The Indian rupee has dropped in value. Photo: AFP

The Indian rupee plunged to record lows on Monday on the back of a strengthening US dollar and a continuing outflow of foreign funds from the local market.

The rupee slumped 60 paise on Monday to close at a record low of 77.50 (provisional) against the US dollar. During the trading session, the rupee touched its lifetime low of 77.52. The previous record closing low for the Indian currency was 76.98 on March 7.

In the last two trading sessions, the rupee has lost 115 paise against the greenback. On Friday, the rupee had slumped 55 paise to close at 76.90.

The US dollar has surged globally following the US Federal Reserve’s 50-basis-point rate hike last week and its guidance for more rate hikes in the coming months.

The US dollar index, which measures the currency against six major currencies, broke past the 104 level and was near 20-year highs at 104.07. The index had closed at 103.79 in the previous session. This year the index has so far risen 8%.

The Indian rupee is also suffering on account of weakness in domestic equities. Foreign institutional investors have so far in 2022 withdrawn 1.3 trillion rupees from domestic equities.

Last Friday, they remained net sellers in the capital market and offloaded shares worth 55.17 billion rupees, according to stock exchange data.

For these investors, a higher US interest rate makes investing in riskier emerging markets such as India an unattractive proposition. On the other hand, a weakening rupee lowers returns from investments in Indian capital markets.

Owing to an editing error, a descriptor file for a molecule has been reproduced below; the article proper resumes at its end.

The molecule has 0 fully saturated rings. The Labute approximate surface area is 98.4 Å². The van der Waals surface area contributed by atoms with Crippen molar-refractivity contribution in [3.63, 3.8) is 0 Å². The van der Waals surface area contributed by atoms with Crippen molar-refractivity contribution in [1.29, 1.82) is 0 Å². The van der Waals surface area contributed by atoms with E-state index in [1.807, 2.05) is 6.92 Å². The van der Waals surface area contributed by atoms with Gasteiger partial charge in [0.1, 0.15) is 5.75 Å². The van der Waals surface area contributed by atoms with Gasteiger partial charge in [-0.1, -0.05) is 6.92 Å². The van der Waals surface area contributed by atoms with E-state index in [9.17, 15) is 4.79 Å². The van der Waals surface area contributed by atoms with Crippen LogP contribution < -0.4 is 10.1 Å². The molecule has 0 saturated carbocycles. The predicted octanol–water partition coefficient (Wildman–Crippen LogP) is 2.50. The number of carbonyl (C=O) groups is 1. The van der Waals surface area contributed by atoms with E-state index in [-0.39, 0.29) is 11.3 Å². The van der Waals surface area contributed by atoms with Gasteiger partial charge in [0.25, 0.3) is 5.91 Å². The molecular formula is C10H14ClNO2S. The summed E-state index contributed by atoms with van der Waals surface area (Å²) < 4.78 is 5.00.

Market analysts feel that last week’s surprise increase in the Reserve Bank of India’s interest rate by 40 basis points has so far done little to stem the currency’s fall. The move was intended to curb inflation and strengthen the Indian currency.

A weaker rupee means higher costs of imports, ranging from food to fuel and more expensive foreign travel. For manufacturers, it means increased prices of component parts among other things. This in turn affects inflation, which is now running at record levels.

In March, retail inflation rose to 6.95% – the third consecutive month the consumer price index breached the 6% mark. This is much higher than the Reserve Bank of India’s tolerance limit of 4%, with a margin of 2% on either side.

Market experts feel the April numbers will remain on the higher side as the full impact of the phased fuel price hike in March will be felt.

The gainers will be exporters as they can sell goods and services at much more competitive prices on the global market. But only those exporters who don’t have to depend on imports for components or raw materials will stand to gain.

For others, the high input costs of raw materials and commodities will neutralize the low currency value advantage.

Carpets, handicrafts and engineering goods are some of the industries which stand to gain. Service sectors like information technology will be able to quote lower prices to their foreign clients.